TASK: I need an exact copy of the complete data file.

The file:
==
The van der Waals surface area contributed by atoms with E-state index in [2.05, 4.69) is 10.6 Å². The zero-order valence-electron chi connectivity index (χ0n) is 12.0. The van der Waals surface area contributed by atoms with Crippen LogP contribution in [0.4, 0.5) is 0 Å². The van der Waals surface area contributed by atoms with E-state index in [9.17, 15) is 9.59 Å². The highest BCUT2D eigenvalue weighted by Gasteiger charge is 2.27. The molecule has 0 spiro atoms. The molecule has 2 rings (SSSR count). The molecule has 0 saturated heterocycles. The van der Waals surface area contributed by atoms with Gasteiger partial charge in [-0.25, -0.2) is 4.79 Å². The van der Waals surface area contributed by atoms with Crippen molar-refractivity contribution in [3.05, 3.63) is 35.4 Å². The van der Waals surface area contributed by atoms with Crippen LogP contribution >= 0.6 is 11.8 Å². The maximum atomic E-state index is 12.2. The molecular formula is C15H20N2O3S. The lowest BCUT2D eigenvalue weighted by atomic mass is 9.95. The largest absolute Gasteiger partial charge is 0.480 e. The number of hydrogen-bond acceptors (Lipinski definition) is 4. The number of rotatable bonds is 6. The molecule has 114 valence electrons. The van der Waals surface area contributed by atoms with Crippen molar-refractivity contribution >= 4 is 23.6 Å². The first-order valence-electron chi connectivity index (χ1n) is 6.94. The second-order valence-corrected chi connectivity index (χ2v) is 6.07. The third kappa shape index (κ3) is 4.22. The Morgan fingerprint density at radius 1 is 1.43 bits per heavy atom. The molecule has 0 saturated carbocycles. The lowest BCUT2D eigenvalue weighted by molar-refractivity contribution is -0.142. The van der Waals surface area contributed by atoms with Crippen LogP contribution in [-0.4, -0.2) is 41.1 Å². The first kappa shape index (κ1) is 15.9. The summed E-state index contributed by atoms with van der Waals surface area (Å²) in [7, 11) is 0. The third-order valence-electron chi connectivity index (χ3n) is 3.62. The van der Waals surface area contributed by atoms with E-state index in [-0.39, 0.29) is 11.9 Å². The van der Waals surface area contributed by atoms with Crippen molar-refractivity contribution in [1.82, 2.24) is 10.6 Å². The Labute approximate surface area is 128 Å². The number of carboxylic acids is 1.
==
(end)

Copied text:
The van der Waals surface area contributed by atoms with E-state index in [2.05, 4.69) is 10.6 Å². The zero-order valence-electron chi connectivity index (χ0n) is 12.0. The van der Waals surface area contributed by atoms with Crippen LogP contribution in [0.4, 0.5) is 0 Å². The van der Waals surface area contributed by atoms with E-state index in [9.17, 15) is 9.59 Å². The highest BCUT2D eigenvalue weighted by Gasteiger charge is 2.27. The molecule has 0 spiro atoms. The molecule has 2 rings (SSSR count). The molecule has 0 saturated heterocycles. The van der Waals surface area contributed by atoms with Gasteiger partial charge in [-0.25, -0.2) is 4.79 Å². The van der Waals surface area contributed by atoms with Crippen molar-refractivity contribution in [3.05, 3.63) is 35.4 Å². The van der Waals surface area contributed by atoms with Crippen LogP contribution >= 0.6 is 11.8 Å². The maximum atomic E-state index is 12.2. The molecular formula is C15H20N2O3S. The lowest BCUT2D eigenvalue weighted by atomic mass is 9.95. The largest absolute Gasteiger partial charge is 0.480 e. The number of hydrogen-bond acceptors (Lipinski definition) is 4. The number of rotatable bonds is 6. The molecule has 114 valence electrons. The van der Waals surface area contributed by atoms with Crippen molar-refractivity contribution >= 4 is 23.6 Å². The first-order valence-electron chi connectivity index (χ1n) is 6.94. The second-order valence-corrected chi connectivity index (χ2v) is 6.07. The third kappa shape index (κ3) is 4.22. The Morgan fingerprint density at radius 1 is 1.43 bits per heavy atom. The molecule has 0 saturated carbocycles. The lowest BCUT2D eigenvalue weighted by molar-refractivity contribution is -0.142. The van der Waals surface area contributed by atoms with Crippen LogP contribution in [-0.4, -0.2) is 41.1 Å². The first kappa shape index (κ1) is 15.9. The summed E-state index contributed by atoms with van der Waals surface area (Å²) in [7, 11) is 0. The third-order valence-electron chi connectivity index (χ3n) is 3.62. The van der Waals surface area contributed by atoms with E-state index in [-0.39, 0.29) is 11.9 Å². The van der Waals surface area contributed by atoms with Crippen molar-refractivity contribution in [1.82, 2.24) is 10.6 Å². The Labute approximate surface area is 128 Å². The number of carboxylic acids is 1.